The Universal Periodic Review, Human Rights, and Israel: What’s at Stake

By Peter Splinter, Amnesty International’s Representative to the United Nations in Geneva

By the end of 2011, all UN member states’ human rights records had been examined under the Universal Periodic Review process. © Eric Bridiers/U.S. Mission

By the end of 2011, all UN member states’ human rights records had been examined under the Universal Periodic Review process. © Eric Bridiers/U.S. Mission

If the Israeli government is not careful, it will ruin an important global human rights process for everybody.

The Universal Periodic Review, a process to examine states’ human rights records, has until now been truly universal: all United Nation member states were reviewed by the end of 2011 and the second cycle of reviews has already started.

But now the government of Israel is not engaging with the process. Every indication is that the Israel will not be present this afternoon when it is scheduled to be examined under the Universal Periodic Review. As the only recalcitrant state among 193, Israel’s deliberate absence would sabotage the principle of universality. Consequently the Universal Periodic Review stands to lose the compelling legitimacy it derives from being applied even-handedly to all states. Why should states that would prefer to escape scrutiny of their human rights record, or are severely resource constrained, submit to this process if Israel’s non-compliance demonstrates that it is no longer universal?


UN: Sri Lanka facing two humanitarian crises

A top U.N. official visiting Sri Lanka warned today that Sri Lanka is facing “what amounts to two quite distinct crises.”  The first is the one I’ve been writing about on this blog:  the tens of thousands of civilians trapped in the small area of northeastern Sri Lanka still controlled by the opposition Tamil Tigers.  With fighting continuing between the Sri Lankan government and the Tigers, those civilians are in grave danger of death or injury.  My concern for their safety only increased after a Sri Lankan army commander told reporters today, “Now, the tigers are fighting out of uniforms, and it’s hard to distinguish between tigers and civilians.  This forced us to slow down offensives for fear of causing harm to civilians.”  Won’t a slower offensive still cause civilian casualties, since it’s so hard to distinguish who’s a civilian and who isn’t?

 The second humanitarian crisis is the one faced by the civilians who’ve been able to flee the war zone.  The U.N. has reported that more than 100,000 have gotten out over the past week.  Such a large number in such a short time understandably strains resources.  But the Sri Lankan government hasn’t helped matters; as AI has reported, the government requires fleeing civilians to stay in camps which they’re restricted from leaving.  Some of the camps are severely overcrowded, with some people being forced to stay out in the open with no shelter.  Other are placed in tents designed for a family of five but which are holding an average of 18 people and with limited water supplies.  UNICEF said yesterday that many people arriving at the camps are exhausted, malnourished and often wounded or sick.  UN agencies are airlifting emergency supplies to the north of the country where the camps for the displaced civilians are located.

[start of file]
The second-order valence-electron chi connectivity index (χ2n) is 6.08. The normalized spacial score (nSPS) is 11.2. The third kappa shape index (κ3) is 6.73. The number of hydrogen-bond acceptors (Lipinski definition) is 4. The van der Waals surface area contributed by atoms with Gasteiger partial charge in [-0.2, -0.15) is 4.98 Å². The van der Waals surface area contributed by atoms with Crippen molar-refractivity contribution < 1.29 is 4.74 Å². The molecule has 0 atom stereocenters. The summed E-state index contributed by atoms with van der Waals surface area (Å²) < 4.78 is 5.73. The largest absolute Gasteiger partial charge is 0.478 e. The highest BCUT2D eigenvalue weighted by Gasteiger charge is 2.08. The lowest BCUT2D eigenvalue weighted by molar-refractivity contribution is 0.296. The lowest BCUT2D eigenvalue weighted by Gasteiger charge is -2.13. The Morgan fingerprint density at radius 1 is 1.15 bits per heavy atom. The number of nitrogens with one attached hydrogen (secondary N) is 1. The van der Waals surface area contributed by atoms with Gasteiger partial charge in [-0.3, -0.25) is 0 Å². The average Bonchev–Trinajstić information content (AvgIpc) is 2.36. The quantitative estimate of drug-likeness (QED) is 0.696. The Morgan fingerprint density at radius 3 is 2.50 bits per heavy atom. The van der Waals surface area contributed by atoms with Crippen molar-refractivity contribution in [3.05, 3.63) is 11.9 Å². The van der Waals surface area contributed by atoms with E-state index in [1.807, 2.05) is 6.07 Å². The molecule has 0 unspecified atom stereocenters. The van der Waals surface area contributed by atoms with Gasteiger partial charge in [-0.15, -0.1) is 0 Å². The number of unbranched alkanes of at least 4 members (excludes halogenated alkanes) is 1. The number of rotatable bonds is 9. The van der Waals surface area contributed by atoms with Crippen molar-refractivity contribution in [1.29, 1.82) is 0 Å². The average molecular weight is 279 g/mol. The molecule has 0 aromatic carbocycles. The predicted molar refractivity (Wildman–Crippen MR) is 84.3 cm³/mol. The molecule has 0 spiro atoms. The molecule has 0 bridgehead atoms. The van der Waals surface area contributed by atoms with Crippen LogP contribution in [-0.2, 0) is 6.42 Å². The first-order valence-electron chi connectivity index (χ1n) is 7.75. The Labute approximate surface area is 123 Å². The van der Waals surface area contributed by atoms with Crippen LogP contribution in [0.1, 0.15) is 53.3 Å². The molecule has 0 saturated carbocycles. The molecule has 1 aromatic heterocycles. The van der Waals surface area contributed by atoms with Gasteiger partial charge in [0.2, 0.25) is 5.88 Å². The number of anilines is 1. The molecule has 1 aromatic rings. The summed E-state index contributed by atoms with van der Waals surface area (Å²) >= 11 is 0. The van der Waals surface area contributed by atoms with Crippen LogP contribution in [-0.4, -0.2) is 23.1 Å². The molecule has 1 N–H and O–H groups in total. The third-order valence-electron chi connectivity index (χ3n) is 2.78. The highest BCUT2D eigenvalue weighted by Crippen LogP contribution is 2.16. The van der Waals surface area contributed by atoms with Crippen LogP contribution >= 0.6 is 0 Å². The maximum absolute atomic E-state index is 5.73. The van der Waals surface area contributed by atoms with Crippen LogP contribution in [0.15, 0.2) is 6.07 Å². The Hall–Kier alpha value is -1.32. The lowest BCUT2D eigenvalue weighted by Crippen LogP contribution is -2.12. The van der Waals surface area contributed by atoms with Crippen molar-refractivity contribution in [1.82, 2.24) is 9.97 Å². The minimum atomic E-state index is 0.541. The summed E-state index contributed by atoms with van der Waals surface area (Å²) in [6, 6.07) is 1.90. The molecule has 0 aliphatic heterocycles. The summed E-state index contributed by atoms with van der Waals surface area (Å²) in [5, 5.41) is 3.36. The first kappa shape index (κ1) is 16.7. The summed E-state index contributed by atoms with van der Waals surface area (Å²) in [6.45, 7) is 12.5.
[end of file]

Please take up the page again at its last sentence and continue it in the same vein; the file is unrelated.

Civilians who’ve fled the war zone don’t just face the danger of overcrowded camps with inadequate supplies.  UNHCR said today that they’ve gotten reports of physical assaults on men and women fleeing the zone.  AI has reported that some men fleeing the conflict area have disappeared after being detained by the Sri Lankan security forces.  While the Sri Lankan government should protect fleeing civilians from any Tiger members who may be mixed in with them, the government needs to carry out a screening process that protects the rights of both the civilians as well as the suspected Tiger fighters.

Both crises need immediate solutions.  For the first, the government and the Tigers should let the trapped civilians leave the war zone now.  For the second, the government should respect the human rights of those fleeing, both during the screening process and in the camps in which they’re housed.

The Soldiers Speak; What about the UN inquiry?

Israeli soldiers are telling their stories about questionable military practices during the conflict in Gaza.  They are describing attacks on unarmed civilians, using phrases like “cold blooded murder” in an effort to expose human rights violations.   But:

“Neither the Israeli justice system, despite its acknowledged strengths, nor that of the Palestinian Authority has ever properly addressed violations of international law by Israeli forces or Palestinian fighters.”

The UN’s Board of Inquiry is currently investigating attacks on UN facilities, but what of the civilians on both sides of the conflict?

“What is needed is a comprehensive international investigation that looks at all alleged violations of international law – by Israel, by Hamas and by other Palestinian armed groups involved in the conflict.”

Amnesty International recently sent a letter to Secretary of State Hillary Clinton urging her to:

“…press for effective steps to be taken by the UN Security Council to ensure that a comprehensive international investigation is established to inquire into alleged war crimes and other serious violations of international law committed by all parties to the recent conflict in Gaza and southern Israel.”

This would require an independent and impartial investigation into all alleged violations of international humanitarian law that can provide recommendations on the prosecution of those responsible by the relevant authorities.